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Preparation of the Independence Constitution
In the general election of November 1979, the PUP ran on a platform endorsing independence. PUP's opponent, the UDP, favored delaying independence until the territorial dispute with Guatemala was resolved. Although the PUP won only 52 percent of the vote, it carried thirteen of the eighteen seats in the House of Representatives and thus received a mandate for the preparation of an independence constitution. On January 31, 1981, the government issued the White Paper on the Proposed Terms for the Independence of Belize. The National Assembly appointed a joint select committee to consider the proposed terms and solicit input from all organizations in the country. The committee reported widespread support for a monarchical form of government based on the British parliamentary system but also suggested a number of amendments to the proposal. The House of Representatives adopted the committee's report on March 27, 1981.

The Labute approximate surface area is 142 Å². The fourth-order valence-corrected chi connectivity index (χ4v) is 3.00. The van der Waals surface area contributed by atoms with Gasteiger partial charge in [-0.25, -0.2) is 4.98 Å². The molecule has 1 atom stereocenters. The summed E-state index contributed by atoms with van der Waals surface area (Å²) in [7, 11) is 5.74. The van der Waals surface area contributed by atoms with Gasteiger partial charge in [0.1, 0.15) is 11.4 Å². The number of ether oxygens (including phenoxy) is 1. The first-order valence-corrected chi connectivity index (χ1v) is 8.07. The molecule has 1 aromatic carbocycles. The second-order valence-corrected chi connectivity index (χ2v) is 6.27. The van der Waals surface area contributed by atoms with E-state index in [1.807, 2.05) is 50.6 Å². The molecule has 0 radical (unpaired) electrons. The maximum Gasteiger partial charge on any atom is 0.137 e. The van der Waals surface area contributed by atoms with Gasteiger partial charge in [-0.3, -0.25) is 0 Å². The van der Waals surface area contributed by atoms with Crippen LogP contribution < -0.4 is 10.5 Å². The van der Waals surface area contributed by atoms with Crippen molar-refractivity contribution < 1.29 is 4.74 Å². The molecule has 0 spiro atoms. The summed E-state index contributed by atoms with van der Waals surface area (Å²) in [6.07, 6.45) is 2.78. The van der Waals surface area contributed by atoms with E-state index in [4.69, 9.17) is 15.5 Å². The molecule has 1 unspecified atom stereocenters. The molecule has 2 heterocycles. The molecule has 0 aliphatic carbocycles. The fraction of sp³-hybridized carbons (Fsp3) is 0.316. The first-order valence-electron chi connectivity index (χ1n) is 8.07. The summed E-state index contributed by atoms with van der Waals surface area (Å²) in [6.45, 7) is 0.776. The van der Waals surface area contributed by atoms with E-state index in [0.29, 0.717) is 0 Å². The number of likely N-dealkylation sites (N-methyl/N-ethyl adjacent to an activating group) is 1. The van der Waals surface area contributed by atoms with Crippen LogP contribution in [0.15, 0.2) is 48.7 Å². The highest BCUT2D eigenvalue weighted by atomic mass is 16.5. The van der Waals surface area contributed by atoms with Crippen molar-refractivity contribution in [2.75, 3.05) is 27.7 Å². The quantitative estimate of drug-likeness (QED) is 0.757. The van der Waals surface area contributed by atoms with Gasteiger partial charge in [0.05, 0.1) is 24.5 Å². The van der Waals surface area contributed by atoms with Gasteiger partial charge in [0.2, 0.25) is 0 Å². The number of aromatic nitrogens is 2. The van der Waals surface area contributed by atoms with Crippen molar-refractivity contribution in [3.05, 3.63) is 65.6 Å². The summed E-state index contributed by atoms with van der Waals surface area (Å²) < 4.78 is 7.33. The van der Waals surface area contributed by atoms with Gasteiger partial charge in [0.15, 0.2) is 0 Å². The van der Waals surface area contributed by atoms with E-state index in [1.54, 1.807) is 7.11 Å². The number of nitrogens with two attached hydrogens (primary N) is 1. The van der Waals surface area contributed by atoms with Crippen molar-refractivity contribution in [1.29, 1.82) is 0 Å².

The Belize Constitutional Conference was then held at Marlborough House, London, between April 6 and April 14, 1981. Although invited to participate, the leader of the opposition in the House of Representatives and other representatives of the UDP declined to attend. Participating in the meeting at Marlborough House were only the Belizean delegation, headed by C.L.B. Rogers, deputy premier of Belize, and the British delegation headed by Nicholas Ridley, secretary of state for foreign and Commonwealth affairs, along with their respective experts. The report issued by the Belize Constitutional Conference set out the structure and content for the independence constitution.
The British Parliament legislated for the final steps leading to Belizean independence in the Belize Act 1981, which received royal assent on July 28, 1981. The act granted Queen Elizabeth II the power to provide Belize an independence constitution and to set a date for Belizean independence by an Order in Council. The act also recognized Belize's self-governing status with provisions for its right to amend the so-called Constitution Order. The queen issued the order on July 31. In Belize the National Assembly passed the new constitution, the governor gave his assent on September 20, 1981, and Belize became independent the following day.
More about the Government and Politics of Belize.
Source: U.S. Library of Congress